2. Comics whose authors use the project based methodology of architecture to create fictional scenarios that fit to the actions and characteristics of the characters.

Some comics’ authors that create science fiction series have a creative attitude that is similar to that of architects: they select and discard the existing things to create something new. Consequently, the created architecture that belongs to these scenarios is the sum of elements from architectures that already exist in reality.

The project methodology includes scientific research, building models of the created cities and drawing subtitled plans and sections of the buildings that contribute to the coherence and sequentiality of the represented diegetic scenario and to the naturalness of the interaction of the characters in the scenario. As the authors have the freedom to create a new architecture, they often use it as a metaphor to characterize a society, a regime, etc. (Lefévre, 157). Sometimes these comics also work as myths that are created to stimulate interventions in the contexts where they were created. According to Georges Sorel, “we act politically according to myths of the future which may never materialize literally, but which motivate us nonetheless into productive action”. (Birenbaum 1988, 188) In the series Le Cycle de Cyann by Bourgeon and Lacroix, a new universe was created. Fortunately, the created places are not comparable with the real ones; however it is a representation of how our world could be in the future if we do not try to change it.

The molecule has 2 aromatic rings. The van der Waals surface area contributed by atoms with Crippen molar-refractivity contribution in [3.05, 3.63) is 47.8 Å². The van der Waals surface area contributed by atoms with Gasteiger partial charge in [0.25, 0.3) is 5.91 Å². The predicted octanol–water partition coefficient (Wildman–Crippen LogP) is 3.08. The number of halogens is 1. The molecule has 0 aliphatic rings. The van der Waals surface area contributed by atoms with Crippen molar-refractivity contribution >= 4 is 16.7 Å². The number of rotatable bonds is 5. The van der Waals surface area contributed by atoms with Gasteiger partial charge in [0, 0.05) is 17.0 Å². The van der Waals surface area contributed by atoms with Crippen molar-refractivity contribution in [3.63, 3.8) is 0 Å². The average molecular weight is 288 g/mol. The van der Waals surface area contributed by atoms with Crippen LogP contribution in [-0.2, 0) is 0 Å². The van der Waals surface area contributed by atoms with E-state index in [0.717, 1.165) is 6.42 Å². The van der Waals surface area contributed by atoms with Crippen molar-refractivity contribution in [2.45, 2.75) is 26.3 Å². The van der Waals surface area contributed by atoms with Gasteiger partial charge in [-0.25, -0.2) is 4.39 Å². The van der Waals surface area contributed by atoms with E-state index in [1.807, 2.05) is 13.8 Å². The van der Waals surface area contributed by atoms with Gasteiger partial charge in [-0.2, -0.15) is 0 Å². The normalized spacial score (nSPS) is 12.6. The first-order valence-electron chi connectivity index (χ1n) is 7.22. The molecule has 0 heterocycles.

For example Marcade, from the book Les Couleurs de Marcade, is a capitalist city where even the right to privacy is paid for and consequently all human actions are supervised. The people pretend to conform to this situation; however they do not feel comfortable with the public exposure of their intimate lives. In terms of its architecture, the city is built on a limited platform above the soil that is supported by pillars. Below the platform, a set of clouds covers the soil, on which people do not know what happens.